I experienced some form of this earlier this year when I watched the video clip of Omaha tribe elder Nathan Phillips confronting the Kentucky high school kid in the MAGA cap in front of the Lincoln Memorial. Suddenly a gush of memory came over me linking scattered images from the Watergate hearings on the nightly news, the movie Billy Jack (which I saw with my parents at a drive-in), and the Redbone song “Come and Get Your Love.” After some Googling I realized that the common denominator was the years 1973 and 1974.
I felt that there should be a word for this experience, but it seems to defy description. It’s not that there’s something there to be objectively discovered; it’s that your subjective life experience constructs something from random convergence—something that feels very real to you but is often impossible to articulate.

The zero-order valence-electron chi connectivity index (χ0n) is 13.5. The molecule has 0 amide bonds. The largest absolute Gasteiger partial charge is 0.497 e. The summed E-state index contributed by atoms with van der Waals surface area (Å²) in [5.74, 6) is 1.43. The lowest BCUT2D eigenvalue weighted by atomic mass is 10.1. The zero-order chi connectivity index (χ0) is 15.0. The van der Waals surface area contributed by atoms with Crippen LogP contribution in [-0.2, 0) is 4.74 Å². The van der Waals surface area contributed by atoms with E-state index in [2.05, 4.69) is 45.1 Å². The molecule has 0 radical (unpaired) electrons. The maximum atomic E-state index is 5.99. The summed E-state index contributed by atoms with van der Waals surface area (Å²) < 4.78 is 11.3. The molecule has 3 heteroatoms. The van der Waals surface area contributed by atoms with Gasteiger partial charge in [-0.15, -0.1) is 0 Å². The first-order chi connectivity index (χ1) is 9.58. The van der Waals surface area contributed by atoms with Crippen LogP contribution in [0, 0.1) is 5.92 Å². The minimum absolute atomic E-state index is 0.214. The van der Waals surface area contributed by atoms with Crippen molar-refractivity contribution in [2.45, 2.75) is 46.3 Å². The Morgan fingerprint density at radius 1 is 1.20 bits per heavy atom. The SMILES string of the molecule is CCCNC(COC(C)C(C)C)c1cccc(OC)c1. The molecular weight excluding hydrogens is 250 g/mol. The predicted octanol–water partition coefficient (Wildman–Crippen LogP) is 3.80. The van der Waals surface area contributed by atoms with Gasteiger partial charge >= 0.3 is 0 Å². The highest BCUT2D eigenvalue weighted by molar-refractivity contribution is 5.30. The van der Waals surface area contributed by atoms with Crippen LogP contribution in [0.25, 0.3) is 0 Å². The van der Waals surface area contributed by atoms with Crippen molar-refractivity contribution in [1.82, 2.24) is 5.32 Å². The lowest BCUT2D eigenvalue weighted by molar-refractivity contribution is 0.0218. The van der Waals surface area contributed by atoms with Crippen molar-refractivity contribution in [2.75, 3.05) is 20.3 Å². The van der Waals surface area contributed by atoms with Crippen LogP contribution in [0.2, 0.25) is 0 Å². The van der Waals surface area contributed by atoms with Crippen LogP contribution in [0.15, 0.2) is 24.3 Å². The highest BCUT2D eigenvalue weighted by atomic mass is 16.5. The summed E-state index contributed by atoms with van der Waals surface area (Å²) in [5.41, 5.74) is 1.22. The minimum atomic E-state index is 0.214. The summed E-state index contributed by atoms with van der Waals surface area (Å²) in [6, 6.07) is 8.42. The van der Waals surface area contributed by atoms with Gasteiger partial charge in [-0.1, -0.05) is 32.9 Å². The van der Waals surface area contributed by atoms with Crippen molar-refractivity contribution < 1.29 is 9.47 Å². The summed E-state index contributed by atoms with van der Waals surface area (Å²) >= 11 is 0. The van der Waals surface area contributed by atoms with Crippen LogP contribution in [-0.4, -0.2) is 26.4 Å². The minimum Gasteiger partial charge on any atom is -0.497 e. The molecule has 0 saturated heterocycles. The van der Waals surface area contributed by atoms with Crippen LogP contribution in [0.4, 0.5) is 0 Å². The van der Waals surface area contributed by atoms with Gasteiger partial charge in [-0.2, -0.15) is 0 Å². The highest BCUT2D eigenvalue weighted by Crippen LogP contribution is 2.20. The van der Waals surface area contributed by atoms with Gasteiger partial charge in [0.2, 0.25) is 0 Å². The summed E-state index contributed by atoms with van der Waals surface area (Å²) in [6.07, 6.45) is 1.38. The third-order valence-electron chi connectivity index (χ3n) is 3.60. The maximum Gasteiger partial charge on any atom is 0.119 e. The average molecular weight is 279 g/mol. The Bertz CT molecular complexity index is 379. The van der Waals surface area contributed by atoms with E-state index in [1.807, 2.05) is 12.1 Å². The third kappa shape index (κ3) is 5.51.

Lately I’ve been thinking how exotic such mental experiences have become in a culture where every feeling has a hashtag (even if it’s merely “the feels”). If someone we know says something or adopts a gesture that is contextually unfamiliar, it is culturally normative to ask, “Is that a thing?” Rather than accept the words or actions at face value, we need to know if that phrase, that gesture, or that idea has been validated online by a jury of our peers.
Back in the dark ages of the early 1990s, when I worked in book publishing, I encountered a woman for whom no opinion about contemporary politics was legitimate unless it was written about in the Boston Globe Ideas section or mentioned on The MacNeil/Lehrer NewsHour. She was always asking “Who said that?” And I was always replying “I just did.”